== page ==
Right pricing: through good pricing practices, you can retain existing customers as well as attract new ones even during times of economic uncertainty.

Author:Thamara, Thomas
Position:Marketing Strategies
 
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Pricing strategy should support and reinforce your bank's corporate and business goals both in your targeted market segments and geographic areas. Hence, no uniform or preferred pricing strategies are feasible for a given bank on all occasions. All prices should also be viewed relative to your key competitor prices in the same targeted markets in relation to the perceived goals of the competitor. You should note that, in a period of economic distress, which we are going through at the moment, pricing strategy is an excellent tool to help you not only to retain existing customers, but also to attract new customers, and thus increase your market share.

In this article, we will review some of the basic bank product/service pricing principles and then outline some of the common competitive pricing strategies that banks use. This will help you determine which pricing approach is best for your unique bank situation.

Let's start by reviewing some of the major generational customer segments that currently exist in the United States. The need for understanding these segments is critical since their product/service needs, wants, mores, value systems, aspirations and sensitivity to prices will differ.

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The following are the principal generation segments and their size.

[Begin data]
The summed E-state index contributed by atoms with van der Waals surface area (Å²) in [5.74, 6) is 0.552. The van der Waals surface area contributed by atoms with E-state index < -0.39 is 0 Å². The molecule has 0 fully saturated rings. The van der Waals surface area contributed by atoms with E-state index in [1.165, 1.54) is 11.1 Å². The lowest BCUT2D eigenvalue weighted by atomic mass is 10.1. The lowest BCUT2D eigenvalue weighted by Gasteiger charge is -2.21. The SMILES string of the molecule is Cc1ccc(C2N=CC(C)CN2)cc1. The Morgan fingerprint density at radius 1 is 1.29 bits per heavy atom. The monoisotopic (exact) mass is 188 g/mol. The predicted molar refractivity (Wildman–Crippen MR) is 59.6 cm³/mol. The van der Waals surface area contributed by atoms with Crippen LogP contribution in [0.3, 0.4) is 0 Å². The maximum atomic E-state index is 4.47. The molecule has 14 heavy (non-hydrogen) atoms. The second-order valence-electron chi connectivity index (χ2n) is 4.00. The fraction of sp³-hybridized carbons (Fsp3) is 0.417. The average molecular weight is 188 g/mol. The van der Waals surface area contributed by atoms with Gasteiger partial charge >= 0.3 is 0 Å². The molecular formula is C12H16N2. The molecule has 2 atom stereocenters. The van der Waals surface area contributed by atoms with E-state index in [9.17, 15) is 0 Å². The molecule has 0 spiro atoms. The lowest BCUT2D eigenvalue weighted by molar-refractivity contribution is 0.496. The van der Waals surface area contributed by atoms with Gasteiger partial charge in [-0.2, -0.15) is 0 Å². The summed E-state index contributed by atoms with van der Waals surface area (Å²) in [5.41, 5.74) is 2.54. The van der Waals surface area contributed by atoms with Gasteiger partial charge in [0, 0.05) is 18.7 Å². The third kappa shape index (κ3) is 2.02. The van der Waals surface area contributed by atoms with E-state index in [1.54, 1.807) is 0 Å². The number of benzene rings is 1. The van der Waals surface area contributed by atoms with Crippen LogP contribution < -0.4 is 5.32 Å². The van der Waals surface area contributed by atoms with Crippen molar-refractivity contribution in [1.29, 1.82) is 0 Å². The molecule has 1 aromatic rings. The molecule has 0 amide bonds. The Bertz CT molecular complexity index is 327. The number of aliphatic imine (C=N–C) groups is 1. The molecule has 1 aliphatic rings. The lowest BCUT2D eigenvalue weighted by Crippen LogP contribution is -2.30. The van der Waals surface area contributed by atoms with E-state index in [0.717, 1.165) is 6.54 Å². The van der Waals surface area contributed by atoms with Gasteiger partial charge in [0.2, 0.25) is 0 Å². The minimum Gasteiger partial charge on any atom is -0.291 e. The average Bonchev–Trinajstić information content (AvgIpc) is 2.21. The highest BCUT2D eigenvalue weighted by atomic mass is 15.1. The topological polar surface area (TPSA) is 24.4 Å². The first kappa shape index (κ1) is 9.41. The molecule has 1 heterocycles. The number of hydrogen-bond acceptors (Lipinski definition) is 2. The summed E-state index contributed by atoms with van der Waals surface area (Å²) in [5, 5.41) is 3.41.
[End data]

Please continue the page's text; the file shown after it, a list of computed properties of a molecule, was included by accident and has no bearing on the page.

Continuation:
* Baby boomers, born 1945-64; size: 78 million.

* Generation X, born 1965-84; size: 68 million (a smaller generation than the baby boomers).

* Generation Y, (Also referred to as the Cyber or Net Generation), including second-generation Latino contingent, born after 1984, will be 100 million strong in 2010. They use the Internet, Kindle II, e-book reader, etc., for much of their information and entertainment (as opposed to TV, radio, news media, magazines and so forth), that is, a multi-channel access.

Since they generally view banks as outdated, financial institutions must offer them the right mix of products/services and deliver these services through the right channels, with incentive pricing schemes, to attract Generation Y customers.

Other, smaller market segments to consider in devising a pricing strategy include:

* Military market, which is primarily served by the credit unions. Pick-a-payment mortgages was a common approach used in many instances. USAA insurance company is an example of a financial services company heavily involved in serving military families.

* Working poor. The focus in this segment is to compete solely on price. For each subsegment of the working poor selected, one needs to get a lay of the land, and develop talking points, with tailored pricing and service as key components. Prepaid card accounts with a short-term line of credit are substitutes for bank deposits to help card users build a credit history.

All prices should also be viewed in relation to your key competitor's prices in each niche, and your area of focus or geographic thrust. However, please note, that in a period of economic downturn, which we are facing now, the goal should be to increase operational, organizational and other opportunities to become more efficient, instead of simply raising prices, which some banks are doing, (From Ram Charan, "Leadership in an Era of Economic Uncertainty," McGraw-Hill, 2009), and by organizing by segments rather than by regions.

Common pricing principles

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